In a compassionate use study, leronlimab demonstrated major improvement in survival outcomes in patients with metastatic triple-negative breast cancer.
In a compassionate use study, leronlimab (PRO 140) demonstrated major improvement in survival outcomes in patients with metastatic triple-negative breast cancer (mTNBC), according to a press release issued by CytoDyn Inc.1
As detected by the LifeTracDx test following leronlimab induction therapy, a 73% decrease in circulating tumors cells assessed in 30 patients correlated with a 400% to 660% increase in the 12-month progression-free survival (PFS), and an increase of 570% to 980% in the 12-month overall survival (OS). Based on these findings, the LifeTracDx test may be able to identify patients who are likely to respond to leronlimab.
“We are delighted with the results of both [median] PFS and [median] OS when compared to the standard-of-care treatment for mTNBC across Emergency Use, Compassionate Use, mTNBC, and our basket rrial. We anticipate the demand for new therapeutic options with limited toxicity and enhanced convenience for the patient to grow exponentially over the next decade. We believe this is further evidence that leronlimab has a promising role in the future of oncology to help alleviate the burden of cancer on patients and their loved ones. We are exploring opportunities to enhance our oncology platform through pharmacological partnerships, academic partnerships, and research on combining synergistic benefits of leronlimab in the tumor microenvironment, said Scott Kelly, MD, chief medical officer and chairman of the board at CtyoDyn, Inc, in a press release.
The compassionate use study of leronlimab in combination with physician’s choice of single-agent chemotherapy in patients with CCR5-positive mTNBC (NCT0431307) has expanded the access of leronlimab to an intermediate-sized population. In the study, leronlimab is administered subcutaneously at a dose of 350 mg until disease progression or intolerable toxicity. Options for physician’s choice include eribulin, gemcitabine, capecitabine, paclitaxel, nab-paclitaxel, vinorelbine, ixabepilone, or carboplatin.2
“This report of results for 30 patients suggests that, with one blood test, we may be able to predict which mTNBC patients will respond well to leronlimab, which is a truly remarkable finding. These exploratory findings will now enable us to proceed for further regulatory review, said Nader Purhassan, PhD, president, and CEO of CytoDyn, Inc, in a press release.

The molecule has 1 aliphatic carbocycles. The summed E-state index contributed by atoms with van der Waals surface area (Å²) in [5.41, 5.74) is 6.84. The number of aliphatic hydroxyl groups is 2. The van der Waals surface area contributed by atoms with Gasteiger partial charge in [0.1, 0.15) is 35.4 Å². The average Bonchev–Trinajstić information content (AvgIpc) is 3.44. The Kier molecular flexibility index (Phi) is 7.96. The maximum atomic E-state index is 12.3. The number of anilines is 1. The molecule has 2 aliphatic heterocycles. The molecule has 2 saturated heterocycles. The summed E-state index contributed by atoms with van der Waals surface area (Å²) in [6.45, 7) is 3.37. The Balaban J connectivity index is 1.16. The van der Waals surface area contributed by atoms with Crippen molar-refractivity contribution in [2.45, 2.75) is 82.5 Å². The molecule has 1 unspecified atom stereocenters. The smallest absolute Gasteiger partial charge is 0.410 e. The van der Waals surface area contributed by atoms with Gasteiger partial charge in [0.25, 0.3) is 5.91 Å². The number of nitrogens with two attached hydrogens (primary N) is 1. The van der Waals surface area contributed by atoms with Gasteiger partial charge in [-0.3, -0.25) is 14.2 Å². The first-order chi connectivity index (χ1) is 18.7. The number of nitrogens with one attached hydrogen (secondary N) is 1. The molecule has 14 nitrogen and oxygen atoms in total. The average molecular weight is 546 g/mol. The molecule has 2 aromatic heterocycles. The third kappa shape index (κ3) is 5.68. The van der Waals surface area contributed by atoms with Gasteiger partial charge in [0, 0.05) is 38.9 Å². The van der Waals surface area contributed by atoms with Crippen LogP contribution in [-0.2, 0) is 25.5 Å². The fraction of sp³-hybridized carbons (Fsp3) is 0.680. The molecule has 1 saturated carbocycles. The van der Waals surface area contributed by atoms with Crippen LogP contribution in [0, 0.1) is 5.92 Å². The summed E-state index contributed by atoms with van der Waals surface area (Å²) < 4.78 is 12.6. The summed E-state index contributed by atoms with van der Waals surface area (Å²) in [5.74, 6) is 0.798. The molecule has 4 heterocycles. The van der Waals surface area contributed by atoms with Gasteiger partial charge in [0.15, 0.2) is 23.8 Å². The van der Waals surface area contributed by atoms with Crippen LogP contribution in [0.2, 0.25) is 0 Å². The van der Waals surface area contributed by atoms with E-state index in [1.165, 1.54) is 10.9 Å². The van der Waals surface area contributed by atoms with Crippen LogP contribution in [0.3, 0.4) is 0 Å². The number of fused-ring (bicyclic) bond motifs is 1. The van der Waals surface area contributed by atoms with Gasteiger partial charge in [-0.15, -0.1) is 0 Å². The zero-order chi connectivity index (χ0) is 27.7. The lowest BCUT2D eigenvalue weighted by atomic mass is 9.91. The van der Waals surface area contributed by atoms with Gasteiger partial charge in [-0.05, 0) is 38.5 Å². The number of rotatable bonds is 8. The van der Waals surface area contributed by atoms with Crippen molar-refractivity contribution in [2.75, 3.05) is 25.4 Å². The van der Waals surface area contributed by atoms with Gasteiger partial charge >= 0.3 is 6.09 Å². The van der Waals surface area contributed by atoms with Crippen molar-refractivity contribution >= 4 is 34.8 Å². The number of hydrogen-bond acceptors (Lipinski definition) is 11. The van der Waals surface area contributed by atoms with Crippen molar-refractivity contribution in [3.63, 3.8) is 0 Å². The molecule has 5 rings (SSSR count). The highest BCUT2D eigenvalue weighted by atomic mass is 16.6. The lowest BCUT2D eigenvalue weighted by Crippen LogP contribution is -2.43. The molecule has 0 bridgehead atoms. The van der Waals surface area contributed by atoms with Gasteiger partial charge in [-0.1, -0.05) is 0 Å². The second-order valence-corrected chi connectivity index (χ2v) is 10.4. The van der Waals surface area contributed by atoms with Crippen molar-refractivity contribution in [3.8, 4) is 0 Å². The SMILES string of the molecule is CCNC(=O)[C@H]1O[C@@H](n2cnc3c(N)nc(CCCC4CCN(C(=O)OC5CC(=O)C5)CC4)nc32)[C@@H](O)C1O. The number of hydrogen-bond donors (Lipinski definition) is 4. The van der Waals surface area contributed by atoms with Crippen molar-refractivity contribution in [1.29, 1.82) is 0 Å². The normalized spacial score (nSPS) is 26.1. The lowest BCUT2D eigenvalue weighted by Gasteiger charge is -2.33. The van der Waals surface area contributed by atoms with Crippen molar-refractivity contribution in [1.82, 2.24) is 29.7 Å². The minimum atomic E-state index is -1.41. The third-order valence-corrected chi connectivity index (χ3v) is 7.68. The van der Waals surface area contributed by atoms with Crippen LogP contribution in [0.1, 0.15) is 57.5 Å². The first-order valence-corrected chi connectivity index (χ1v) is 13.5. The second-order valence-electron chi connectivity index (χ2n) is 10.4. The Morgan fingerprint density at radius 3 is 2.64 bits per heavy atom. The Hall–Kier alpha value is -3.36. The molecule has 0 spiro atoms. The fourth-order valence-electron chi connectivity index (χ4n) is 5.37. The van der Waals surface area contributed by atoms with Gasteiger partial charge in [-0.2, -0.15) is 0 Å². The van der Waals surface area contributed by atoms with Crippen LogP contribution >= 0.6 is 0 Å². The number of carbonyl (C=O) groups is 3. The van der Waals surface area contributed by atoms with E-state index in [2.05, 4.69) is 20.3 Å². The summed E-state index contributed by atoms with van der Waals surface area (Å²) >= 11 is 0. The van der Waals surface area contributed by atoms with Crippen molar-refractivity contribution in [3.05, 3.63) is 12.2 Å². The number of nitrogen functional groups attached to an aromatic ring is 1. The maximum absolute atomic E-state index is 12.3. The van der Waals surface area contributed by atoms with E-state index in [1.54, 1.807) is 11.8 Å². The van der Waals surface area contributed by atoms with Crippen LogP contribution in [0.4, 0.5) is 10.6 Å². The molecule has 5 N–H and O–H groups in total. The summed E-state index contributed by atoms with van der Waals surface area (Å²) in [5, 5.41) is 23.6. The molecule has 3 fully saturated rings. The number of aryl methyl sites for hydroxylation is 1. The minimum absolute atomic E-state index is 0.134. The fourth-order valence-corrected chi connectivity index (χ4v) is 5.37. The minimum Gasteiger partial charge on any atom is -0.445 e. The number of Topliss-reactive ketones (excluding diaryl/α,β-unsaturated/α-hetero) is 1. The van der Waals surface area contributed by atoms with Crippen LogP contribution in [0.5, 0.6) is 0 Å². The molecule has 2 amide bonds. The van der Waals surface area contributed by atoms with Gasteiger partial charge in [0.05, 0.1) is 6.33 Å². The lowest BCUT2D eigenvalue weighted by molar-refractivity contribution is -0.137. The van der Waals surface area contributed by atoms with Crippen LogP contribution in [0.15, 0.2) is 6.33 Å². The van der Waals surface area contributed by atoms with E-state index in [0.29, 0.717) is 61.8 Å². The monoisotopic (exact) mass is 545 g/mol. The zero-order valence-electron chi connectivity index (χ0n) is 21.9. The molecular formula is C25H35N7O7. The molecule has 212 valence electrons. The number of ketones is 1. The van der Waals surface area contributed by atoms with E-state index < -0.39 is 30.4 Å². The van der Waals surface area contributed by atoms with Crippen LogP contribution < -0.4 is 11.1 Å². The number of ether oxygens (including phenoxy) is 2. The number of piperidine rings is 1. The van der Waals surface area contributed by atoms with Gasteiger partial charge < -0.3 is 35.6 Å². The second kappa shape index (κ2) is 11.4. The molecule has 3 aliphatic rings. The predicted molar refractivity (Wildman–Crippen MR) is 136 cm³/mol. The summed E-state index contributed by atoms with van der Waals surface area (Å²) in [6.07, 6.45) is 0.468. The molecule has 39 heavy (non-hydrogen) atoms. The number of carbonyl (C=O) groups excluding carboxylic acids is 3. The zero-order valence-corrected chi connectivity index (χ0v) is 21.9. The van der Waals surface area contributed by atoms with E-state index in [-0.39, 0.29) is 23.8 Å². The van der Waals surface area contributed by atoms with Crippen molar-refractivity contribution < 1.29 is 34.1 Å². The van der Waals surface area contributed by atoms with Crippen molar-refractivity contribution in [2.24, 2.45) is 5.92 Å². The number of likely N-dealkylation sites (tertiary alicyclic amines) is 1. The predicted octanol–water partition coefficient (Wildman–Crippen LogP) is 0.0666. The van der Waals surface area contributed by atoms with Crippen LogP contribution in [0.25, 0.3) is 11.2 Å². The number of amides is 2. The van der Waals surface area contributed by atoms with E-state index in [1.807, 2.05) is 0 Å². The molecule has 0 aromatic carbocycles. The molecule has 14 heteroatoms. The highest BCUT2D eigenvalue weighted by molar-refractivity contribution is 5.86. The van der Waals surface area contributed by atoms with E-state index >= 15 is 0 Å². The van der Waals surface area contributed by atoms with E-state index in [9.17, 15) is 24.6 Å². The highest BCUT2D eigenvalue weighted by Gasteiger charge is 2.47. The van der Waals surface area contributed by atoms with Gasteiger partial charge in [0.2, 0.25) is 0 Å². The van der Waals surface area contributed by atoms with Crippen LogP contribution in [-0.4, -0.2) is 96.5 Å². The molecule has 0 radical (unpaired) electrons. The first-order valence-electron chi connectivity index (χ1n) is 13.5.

Patients in the study are evaluated every 3 months for tumor response via CT, PET-CT, or MRI with contrast. Tumor measurements are also conducted according to RECIST v1.1.
To be offered expanded access to leronlimab, patients are required to have histologically confirmed disease that is identified as CCR5-positive by immunohistochemistry. Patients must also have measurable disease per RECST v1.1, be female aged 18 years or older with an ECOG performance status of 0 or 1, a life expectancy of 6 months, and adequate organ and bone marrow function.
Individuals with HER2 overexpression mBC tumors are not eligible to enroll in the study, nor are patients with estrogen-receptor of progesterone-receptor expressing tumors. Patients with PD-L1-positive mTNBC who are eligible to receive atezolizumab (Tecentriq) are excluded from this compassionate use program along with patients who have comorbidities that may interfere with leronlimab treatment.
Leronlimab works by binding to CCR5 to protect healthy T cells. Outside of breast cancer, the agent has been instrumental in the fight against the spread of the coronavirus disease 2019 (COVID-19). In a phase 2 study, leronlimab showed promise for treating patients who are suffering from long-hauler symptoms of COVID-19.
1. CytoDyn’s final mTNBC report indicates as much as 980% increase in 12-month overall survival and up to 660% in 12-month modified progression free survival. New release. CytoDyn, Inc. August 25, 2021. Accessed August 26, 2021. https://bit.ly/2Y1zez1
2. A compassionate use study of leronlimab in breast cancer. Clinicaltrials.gov. Accessed August 26, 2021. https://bit.ly/2Wrdmwx